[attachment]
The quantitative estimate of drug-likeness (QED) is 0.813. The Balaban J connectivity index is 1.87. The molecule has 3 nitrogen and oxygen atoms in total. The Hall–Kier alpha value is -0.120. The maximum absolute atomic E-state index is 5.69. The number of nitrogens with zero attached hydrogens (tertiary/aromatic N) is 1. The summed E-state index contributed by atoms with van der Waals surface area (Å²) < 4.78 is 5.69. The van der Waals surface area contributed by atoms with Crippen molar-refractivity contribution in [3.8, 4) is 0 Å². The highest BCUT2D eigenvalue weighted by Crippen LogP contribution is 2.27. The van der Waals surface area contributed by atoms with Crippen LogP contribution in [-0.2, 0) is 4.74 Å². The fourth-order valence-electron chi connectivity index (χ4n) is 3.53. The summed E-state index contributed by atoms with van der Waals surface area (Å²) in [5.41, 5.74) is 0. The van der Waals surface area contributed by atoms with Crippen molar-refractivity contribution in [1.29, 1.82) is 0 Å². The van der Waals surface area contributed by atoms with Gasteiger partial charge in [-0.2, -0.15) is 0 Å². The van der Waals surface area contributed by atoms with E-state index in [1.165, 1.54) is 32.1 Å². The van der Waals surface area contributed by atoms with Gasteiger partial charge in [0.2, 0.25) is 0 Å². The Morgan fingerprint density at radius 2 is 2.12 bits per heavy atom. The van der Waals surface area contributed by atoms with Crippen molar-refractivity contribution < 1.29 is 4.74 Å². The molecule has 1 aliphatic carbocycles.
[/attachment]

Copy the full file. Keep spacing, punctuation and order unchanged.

The quantitative estimate of drug-likeness (QED) is 0.813. The Balaban J connectivity index is 1.87. The molecule has 3 nitrogen and oxygen atoms in total. The Hall–Kier alpha value is -0.120. The maximum absolute atomic E-state index is 5.69. The number of nitrogens with zero attached hydrogens (tertiary/aromatic N) is 1. The summed E-state index contributed by atoms with van der Waals surface area (Å²) < 4.78 is 5.69. The van der Waals surface area contributed by atoms with Crippen molar-refractivity contribution in [3.8, 4) is 0 Å². The highest BCUT2D eigenvalue weighted by Crippen LogP contribution is 2.27. The van der Waals surface area contributed by atoms with Crippen LogP contribution in [-0.2, 0) is 4.74 Å². The fourth-order valence-electron chi connectivity index (χ4n) is 3.53. The summed E-state index contributed by atoms with van der Waals surface area (Å²) in [5.41, 5.74) is 0. The van der Waals surface area contributed by atoms with Crippen molar-refractivity contribution in [1.29, 1.82) is 0 Å². The van der Waals surface area contributed by atoms with Gasteiger partial charge in [-0.2, -0.15) is 0 Å². The van der Waals surface area contributed by atoms with E-state index in [1.165, 1.54) is 32.1 Å². The van der Waals surface area contributed by atoms with Gasteiger partial charge in [0.2, 0.25) is 0 Å². The Morgan fingerprint density at radius 2 is 2.12 bits per heavy atom. The van der Waals surface area contributed by atoms with Crippen molar-refractivity contribution < 1.29 is 4.74 Å². The molecule has 1 aliphatic carbocycles.